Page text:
A measure aimed at protecting infants and young children from serious injuries and deaths from road accidents has been sent to Malacañang for the President's signature.
The Presidential Legislative Liaison Office transmitted to Malacanang the harmonized version of Senate Bill 1971 and House Bill 6938, or "An Act Providing for the Special Protection of Child Passengers in Motor Vehicles," last January 24.
Sen. JV Ejercito, principal author of the measure, said it's about time to implement laws that will protect the lives of the people, especially the children.
Ejercito, citing data from the World Health Organization, noted that 1.35 million people around the world die each year as a result of road traffic crashes.
Road traffic injuries are the leading cause of death for children and young adults aged 5-29 years, the study stressed.
In the Philippines, government data showed that the number of deaths due to traffic incidents has been increasing since 2006. Hundreds of the fatalities each year are children.
An average of 667 children - those 14 years old and below - died every year from 2006 to 2015, according to Philippine Statistics Authority, as it stressed that while seat belts can save lives, infants and children need a more specific type of car seats in case of a road accident.
Senate Bill 1971, once signed into law, mandates drivers to secure a child 12 years old and below in a "child restraint system" while transporting a child on a road, street or highway.
"Child restraint system" refers to a device capable of accommodating a child occupant in a sitting or supine position designed to diminish the risk of injury in the event of a collision or of abrupt deceleration of the vehicle by limiting the mobility of the child's body.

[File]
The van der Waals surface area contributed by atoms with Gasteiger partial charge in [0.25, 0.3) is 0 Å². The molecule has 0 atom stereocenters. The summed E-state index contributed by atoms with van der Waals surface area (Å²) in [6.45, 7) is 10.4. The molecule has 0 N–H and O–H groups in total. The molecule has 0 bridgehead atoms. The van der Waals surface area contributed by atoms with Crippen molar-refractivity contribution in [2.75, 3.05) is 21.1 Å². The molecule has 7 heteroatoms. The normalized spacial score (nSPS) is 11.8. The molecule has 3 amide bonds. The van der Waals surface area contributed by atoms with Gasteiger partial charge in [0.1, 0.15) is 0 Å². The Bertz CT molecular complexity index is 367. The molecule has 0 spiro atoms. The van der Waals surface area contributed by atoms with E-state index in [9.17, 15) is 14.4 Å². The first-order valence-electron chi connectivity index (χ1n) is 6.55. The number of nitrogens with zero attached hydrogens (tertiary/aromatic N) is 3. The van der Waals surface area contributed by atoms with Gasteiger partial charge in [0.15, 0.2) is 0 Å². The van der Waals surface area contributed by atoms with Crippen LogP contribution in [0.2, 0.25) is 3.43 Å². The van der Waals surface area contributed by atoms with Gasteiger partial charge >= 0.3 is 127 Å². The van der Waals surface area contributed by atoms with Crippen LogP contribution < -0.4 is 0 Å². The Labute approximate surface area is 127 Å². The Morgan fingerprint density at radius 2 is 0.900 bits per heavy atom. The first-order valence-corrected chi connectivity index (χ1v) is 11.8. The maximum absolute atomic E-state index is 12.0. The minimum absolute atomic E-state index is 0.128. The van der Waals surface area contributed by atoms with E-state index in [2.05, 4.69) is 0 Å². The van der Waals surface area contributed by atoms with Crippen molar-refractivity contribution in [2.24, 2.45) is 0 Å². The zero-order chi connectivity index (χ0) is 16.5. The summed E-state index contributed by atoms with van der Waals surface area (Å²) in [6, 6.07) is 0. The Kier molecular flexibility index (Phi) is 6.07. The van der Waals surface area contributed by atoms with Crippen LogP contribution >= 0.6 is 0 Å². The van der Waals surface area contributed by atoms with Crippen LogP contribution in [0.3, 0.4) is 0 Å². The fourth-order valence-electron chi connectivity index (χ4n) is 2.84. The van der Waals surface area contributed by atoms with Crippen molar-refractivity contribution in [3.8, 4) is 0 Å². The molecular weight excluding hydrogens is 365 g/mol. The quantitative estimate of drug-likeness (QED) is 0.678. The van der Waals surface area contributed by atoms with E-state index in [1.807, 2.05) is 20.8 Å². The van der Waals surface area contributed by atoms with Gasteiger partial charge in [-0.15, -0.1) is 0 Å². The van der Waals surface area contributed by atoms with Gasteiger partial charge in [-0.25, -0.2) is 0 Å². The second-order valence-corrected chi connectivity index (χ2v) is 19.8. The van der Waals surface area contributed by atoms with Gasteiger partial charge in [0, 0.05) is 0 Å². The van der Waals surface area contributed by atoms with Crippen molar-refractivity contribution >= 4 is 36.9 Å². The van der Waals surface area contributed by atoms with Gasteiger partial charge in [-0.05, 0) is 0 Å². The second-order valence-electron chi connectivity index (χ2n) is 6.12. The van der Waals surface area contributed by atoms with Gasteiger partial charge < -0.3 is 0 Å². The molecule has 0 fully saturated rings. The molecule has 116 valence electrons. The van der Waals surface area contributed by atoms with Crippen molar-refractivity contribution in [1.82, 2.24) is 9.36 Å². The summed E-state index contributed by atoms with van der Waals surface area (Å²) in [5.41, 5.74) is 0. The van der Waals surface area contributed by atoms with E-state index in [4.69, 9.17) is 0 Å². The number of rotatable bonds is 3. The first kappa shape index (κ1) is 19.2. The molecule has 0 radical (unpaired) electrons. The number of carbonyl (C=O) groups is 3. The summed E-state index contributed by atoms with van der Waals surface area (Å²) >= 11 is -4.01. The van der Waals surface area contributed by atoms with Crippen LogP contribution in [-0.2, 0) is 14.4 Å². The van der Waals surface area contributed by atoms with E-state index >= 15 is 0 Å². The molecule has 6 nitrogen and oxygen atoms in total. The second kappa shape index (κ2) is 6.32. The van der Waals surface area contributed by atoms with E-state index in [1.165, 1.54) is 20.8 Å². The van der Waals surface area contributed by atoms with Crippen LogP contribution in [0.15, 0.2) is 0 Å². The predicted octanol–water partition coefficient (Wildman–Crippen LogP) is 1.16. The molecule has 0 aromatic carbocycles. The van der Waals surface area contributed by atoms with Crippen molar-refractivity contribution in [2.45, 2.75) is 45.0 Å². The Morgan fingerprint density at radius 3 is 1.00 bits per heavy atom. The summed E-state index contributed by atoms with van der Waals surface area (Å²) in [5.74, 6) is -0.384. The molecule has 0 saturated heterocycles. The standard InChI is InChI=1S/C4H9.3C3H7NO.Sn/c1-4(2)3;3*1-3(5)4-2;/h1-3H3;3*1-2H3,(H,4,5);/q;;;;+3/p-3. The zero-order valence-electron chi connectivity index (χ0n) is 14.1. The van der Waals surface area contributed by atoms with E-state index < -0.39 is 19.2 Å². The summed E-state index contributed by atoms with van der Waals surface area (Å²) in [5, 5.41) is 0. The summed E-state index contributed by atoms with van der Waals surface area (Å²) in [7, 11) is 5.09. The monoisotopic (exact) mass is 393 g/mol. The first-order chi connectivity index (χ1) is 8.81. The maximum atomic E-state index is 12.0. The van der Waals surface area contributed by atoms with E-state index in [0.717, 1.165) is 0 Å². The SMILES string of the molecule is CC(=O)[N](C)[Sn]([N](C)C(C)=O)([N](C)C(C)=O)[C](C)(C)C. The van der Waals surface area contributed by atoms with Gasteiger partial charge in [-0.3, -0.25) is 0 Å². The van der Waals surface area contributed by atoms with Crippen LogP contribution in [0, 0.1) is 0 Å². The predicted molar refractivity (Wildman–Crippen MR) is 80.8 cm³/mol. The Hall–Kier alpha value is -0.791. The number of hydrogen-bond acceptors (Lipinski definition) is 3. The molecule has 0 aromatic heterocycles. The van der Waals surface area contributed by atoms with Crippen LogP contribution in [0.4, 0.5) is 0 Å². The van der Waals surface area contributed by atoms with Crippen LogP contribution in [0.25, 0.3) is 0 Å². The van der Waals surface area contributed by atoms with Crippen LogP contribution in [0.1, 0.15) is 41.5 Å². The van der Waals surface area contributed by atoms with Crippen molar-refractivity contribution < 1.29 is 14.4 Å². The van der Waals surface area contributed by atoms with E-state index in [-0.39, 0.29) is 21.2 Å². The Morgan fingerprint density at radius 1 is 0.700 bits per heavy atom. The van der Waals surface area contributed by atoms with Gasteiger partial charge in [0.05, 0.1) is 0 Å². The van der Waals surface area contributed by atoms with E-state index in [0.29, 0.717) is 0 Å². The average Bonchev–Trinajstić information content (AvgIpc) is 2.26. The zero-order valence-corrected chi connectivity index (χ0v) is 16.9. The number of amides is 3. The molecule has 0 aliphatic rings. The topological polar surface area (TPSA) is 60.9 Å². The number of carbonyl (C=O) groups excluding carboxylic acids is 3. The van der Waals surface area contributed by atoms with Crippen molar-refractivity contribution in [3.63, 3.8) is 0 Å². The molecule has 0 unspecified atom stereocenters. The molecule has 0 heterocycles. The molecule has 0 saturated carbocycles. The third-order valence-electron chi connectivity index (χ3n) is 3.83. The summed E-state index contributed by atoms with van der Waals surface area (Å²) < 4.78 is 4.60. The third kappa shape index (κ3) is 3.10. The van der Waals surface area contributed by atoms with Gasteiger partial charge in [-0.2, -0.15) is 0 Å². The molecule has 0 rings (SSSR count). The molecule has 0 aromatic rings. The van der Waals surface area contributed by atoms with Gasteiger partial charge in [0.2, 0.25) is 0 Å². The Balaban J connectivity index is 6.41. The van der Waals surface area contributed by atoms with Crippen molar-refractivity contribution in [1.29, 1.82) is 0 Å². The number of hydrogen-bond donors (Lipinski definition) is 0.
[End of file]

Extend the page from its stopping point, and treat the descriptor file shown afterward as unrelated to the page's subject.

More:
These children are also prohibited from sitting at the front seat of the vehicles, unless the child is at least 150 centimeters or 56 inches in height and capable to properly fit in the regular seat belt in the front seat, the measure stated. "The child restraint system shall be appropriate to the child's age, height and weight and approved in accordance with safety standards for child restraint system," Ejercito said.
Even if they are wearing child restraint systems, drivers are prohibited from leaving the children unattended inside the vehicles, said Ejercito, chairman of the Subcommittee on Special Protection for Child Passengers under the Committee on Public Services.
For the protection of children using public utility vehicles, the Department of Transportation is mandated to adopt safety measures and issue regulations for the safe and secure transportation of children.
A driver found violating this law shall be fined P1,000 for the first offense, P2,000 for the second offense and P5,000 and the suspension of the driver's license for one year for the third and succeeding offenses.